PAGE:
• Reduce the Contrast Between Your Presence and Absence

If you are always showering your dog with attention, there will be a very big difference the moment you leave home. This is true especially if you make a big show of attention and affection when you are about to leave and when you come back home after being away. These contrasts feed separation anxiety. Make greetings very low-key when you come home and don't make a big deal about going out. Keep the radio on when you are home and leave it on when you leave (if you only put the radio on when you are leaving, or if you always turn it off when you leave, it will just become another cue signaling your departure). The book Behaviour Problems in Small Animals: Practical Advice for the Veterinary Team by Jon Bowen and Sarah Heath refers to this lack of contrasts as "homeostasis."

  • Desensitize and Counter-Condition to Your Departures

Most likely, your observant pet gets anxious when you grab the keys, as it signals you are about to leave. Start working on making grabbing keys, putting your coat on, or tying your shoes irrelevant by performing these actions every few minutes and then sitting on the couch. Work on counterconditioning by making great things happen when you perform these actions. Disconnect the trigger from the fear: For instance, grab your keys, toss a high value treat, and then close the door and leave for one second. After awhile, you can gradually increase that amount of time. At some point your dog will no longer respond to these triggers. See video below for a program on desensitizing and counterconditioning your departures through clicker training.

  • Promote Self-Rewarding Activities

Give the dog something to do while you're away. Teach him to enjoy solving puzzles on his own. (For a list of suggestions, see my article on dog foraging.)

  • Use Calming Aids

Over-the-counter DAP diffusers (dog-appeasing pheromones which you can spray) may help those who are quite anxious, but some may need veterinarian-prescribed drugs to help them learn how to better cope with their anxiety. These drugs should be accompanied by behavior modification employed by a knowledgeable trainer or behavior consultant. This leads to the last tip, which is:

  • Consult with a Behavior Expert

A behavior consultant who is knowledgeable in cases of separation anxiety can prove helpful. He or she will help you implement behavior modification correctly so that you can up your chances for success.

Alexadry© all rights reserved, do not copy.

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Comments 14 comments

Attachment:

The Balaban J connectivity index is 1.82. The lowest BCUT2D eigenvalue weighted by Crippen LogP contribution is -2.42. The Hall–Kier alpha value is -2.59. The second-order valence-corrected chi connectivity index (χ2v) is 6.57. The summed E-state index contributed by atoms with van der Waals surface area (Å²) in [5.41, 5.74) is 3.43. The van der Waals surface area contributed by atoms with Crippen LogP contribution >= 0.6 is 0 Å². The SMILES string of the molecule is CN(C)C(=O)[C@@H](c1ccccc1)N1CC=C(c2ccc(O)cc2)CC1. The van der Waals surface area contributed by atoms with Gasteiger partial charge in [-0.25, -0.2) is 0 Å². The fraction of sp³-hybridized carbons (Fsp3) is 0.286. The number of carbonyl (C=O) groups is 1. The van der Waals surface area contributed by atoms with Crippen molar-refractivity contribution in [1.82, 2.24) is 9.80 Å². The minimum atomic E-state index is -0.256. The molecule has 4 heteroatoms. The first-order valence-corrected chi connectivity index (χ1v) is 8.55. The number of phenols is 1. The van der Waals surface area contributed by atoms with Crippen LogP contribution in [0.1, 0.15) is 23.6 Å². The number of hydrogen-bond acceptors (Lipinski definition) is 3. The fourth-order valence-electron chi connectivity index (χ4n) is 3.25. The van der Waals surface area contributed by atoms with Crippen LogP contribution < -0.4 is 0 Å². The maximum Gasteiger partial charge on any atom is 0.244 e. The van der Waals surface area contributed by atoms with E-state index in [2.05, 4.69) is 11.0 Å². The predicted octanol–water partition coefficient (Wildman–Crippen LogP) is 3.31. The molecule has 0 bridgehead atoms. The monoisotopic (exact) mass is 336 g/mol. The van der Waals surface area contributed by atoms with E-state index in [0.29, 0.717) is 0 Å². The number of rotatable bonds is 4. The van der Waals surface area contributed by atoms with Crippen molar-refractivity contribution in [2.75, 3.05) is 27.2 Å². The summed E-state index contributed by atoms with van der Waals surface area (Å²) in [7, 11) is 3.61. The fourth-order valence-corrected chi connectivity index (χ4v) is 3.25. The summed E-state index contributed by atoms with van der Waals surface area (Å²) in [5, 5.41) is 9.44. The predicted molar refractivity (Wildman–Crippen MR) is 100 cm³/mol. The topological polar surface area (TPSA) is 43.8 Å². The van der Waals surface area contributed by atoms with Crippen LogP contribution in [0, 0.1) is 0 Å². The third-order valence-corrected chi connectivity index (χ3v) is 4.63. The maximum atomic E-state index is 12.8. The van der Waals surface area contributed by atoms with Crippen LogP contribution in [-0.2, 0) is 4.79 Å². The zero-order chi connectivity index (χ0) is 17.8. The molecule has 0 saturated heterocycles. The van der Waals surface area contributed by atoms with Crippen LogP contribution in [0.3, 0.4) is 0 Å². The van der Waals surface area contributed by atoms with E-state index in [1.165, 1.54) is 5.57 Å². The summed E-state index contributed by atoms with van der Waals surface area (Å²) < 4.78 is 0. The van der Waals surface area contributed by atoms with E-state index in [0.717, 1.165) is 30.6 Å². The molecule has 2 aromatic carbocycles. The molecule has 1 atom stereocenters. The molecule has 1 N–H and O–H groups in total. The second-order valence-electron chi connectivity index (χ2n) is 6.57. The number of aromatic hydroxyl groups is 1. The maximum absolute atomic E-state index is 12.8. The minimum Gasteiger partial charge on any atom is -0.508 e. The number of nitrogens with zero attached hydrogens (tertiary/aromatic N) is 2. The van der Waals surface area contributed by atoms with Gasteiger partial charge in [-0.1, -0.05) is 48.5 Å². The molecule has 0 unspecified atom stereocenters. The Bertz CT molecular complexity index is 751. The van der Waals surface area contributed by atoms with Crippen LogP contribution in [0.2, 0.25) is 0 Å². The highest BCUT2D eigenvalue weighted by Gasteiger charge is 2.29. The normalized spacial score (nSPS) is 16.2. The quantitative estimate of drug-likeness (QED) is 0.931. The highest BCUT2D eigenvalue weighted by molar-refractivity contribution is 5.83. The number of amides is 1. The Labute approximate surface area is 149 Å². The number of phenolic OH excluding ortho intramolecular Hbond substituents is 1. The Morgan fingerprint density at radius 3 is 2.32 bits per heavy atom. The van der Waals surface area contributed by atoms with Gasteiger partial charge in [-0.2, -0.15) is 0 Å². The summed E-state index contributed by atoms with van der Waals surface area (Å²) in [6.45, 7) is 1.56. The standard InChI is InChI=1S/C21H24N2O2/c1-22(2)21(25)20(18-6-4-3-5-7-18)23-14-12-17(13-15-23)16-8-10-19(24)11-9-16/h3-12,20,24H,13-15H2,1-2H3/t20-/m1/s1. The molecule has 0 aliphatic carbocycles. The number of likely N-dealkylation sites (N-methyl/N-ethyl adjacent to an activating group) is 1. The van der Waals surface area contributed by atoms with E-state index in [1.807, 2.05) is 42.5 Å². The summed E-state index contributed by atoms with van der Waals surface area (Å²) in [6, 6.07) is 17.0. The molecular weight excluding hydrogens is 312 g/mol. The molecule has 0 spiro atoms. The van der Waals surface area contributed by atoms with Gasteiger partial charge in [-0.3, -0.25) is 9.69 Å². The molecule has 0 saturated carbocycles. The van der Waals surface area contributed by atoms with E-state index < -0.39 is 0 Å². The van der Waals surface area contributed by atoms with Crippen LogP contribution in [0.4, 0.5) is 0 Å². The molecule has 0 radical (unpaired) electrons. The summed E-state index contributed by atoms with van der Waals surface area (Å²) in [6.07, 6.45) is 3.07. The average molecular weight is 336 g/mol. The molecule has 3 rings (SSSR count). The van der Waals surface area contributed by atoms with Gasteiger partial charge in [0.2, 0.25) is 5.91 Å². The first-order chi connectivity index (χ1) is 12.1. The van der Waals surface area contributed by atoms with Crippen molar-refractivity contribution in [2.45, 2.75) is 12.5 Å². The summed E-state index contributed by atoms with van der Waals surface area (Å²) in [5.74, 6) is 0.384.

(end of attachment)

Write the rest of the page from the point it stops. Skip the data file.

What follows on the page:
DDE profile image

DDE 2 years ago from Dubrovnik, Croatia

I had a dog and he was attached to me when I left South Africa he had a new owner and did not see him again. It was hard for me to leave him but had no choice . I don't want to have any pets. It is too much to cope with and too much hurt. Great hub.

JayeWisdom profile image

JayeWisdom 2 years ago from Deep South, USA

My dog (aged 9) is very attached to me, and even when family members or friends she likes are visiting, she will hunt for me and stay close by. This behavior increased after she went blind a year ago, and the fact that I'm retired and home nearly all the time probably adds to her 'clinginess.'

When I'm gone for a short period, she doesn't do anything destructive, but she knows that she's not allowed to lie on the sofa back, so guess where I find 'sunk-in' evidence of where she spent her time without me there to tell her 'no?' Any time I leave the house for more than 1/2 hour, I either leave something playing for her on Netflix that she can listen to or play a CD especially made to comfort dogs, 'Through a Dog's Ear.'

I realize that I enable her by catering to her every whim now that she's blind (and bossy), but I feel that she has much less to make her happy. She doesn't want to play with her toys like she did when sighted, and she sleeps entirely too much. I try to spend time with her every day and stimulate her with puzzle toys, as well as walk her on leash around our large back yard, but she'd rather just sit in my lap and put her head and paws on my shoulder. That's difficult to resist!

I do know that if I were to die before she does, my son (whom she adores) would care for her, and she would probably attach to him in my place. (I hope.)

As people in my family jokingly (or not) tell me, I've spoiled her, and I realize it's true. But I don't know how much longer we will be together, and I love her dearly, so I make no excuses for pampering her. She doesn't seem to suffer from strong separation anxiety, but she shows that she's extremely glad when I return from even a brief absence by the high-pitched noise she makes and eager jumping on me. I don't let her continue to jump on me, but I do understand it.

Voted Up, Useful and Interesting


alexadry profile image

alexadry 2 years ago from USA Author